When William Brent was a teenager, his life became “consumed” by classical piano. The new Department of Performing Arts professor practiced constantly, sometimes 10 hours a day, and eventually double-majored in piano performance and music composition as an undergraduate student.
Eventually, though, classical music became predictable in some ways, enough that Brent temporarily lost interest in it. “That pushed me to experimental music,” says Brent. “In experimental music, you don’t know what you’ll get or if it will even resemble music, or what most people consider to be music.”
Brent has since re-visited his favorite classical records with renewed enthusiasm. But the questions that experimental music raised for him—what is music? Why are some experimental works classified as music and others not?—are still a part of his work today. Brent fuses his love of music with his experience as a performer, composer, audio technician, and self-taught computer programmer to explore new ground in music production.
Though Brent no longer has time to practice piano for 10 hours a day, he has pursued some performance-based projects that integrate his interest in computer-based music. Most notable are his “Ludbots”—computer-controlled robots that play percussion instruments. “On a very practical level, Ludbots provide the ability to play difficult scores that cannot be achieved with human performers,” Brent writes on his Web site. “Their small size and easy mounting also make them ideal for installation use—filling a room with immersive, acoustically produced sound.”
However, most of Brent’s time is focused on research-based music projects. As a master’s student, he picked up some programming languages on his own. This served as the foundation for a recent program that he wrote: timbreID. Timbre is the quality that makes the sound of different instruments unique and distinguishable from each other. The software can be used in a number of ways, for instance, to analyze the timbre of real instruments—a contrabass, a piano, or a clarinet—and synthetically recreate similar sounds.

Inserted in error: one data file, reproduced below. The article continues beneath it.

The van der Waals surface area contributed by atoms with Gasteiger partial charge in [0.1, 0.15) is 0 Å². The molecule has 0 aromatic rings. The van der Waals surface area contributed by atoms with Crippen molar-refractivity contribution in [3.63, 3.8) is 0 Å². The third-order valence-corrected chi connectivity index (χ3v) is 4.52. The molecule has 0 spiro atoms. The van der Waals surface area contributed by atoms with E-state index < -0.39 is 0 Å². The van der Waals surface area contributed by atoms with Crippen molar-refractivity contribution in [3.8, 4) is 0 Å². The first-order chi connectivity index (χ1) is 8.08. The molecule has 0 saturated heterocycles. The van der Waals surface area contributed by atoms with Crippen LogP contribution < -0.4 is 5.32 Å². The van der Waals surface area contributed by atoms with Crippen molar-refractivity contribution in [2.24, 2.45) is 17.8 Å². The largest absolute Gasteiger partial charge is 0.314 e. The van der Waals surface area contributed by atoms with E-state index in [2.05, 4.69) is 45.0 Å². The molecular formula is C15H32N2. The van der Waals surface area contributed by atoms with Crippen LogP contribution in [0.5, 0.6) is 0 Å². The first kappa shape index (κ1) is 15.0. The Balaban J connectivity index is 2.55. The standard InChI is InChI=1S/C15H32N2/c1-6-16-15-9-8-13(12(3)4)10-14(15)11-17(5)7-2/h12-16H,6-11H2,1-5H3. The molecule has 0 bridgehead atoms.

While at AU, Brent wants to begin creating a digital music instrument that will assist him in researching the role of physical gesture in music performance. This instrument will have a software component—a “sound synthesis engine” that produces sound—and a hardware component—any sort of interface or physical object that can be used to play the instrument. This could be a Wii remote, an iPad, or a custom-designed controller. Theoretically, the software could include any type of sound from instruments and beyond.
His hope is that the instrument will give insight into people’s expectations of music performance based on gesture. For example, when you see a person raise their hands up to play a violin, “you already have in your head some idea of what sound they’re about to make,” says Brent. “If I take my Wii remote out and I [move it around], you have no idea what’s going to happen. So it’s a blank canvas. You can do whatever you want.”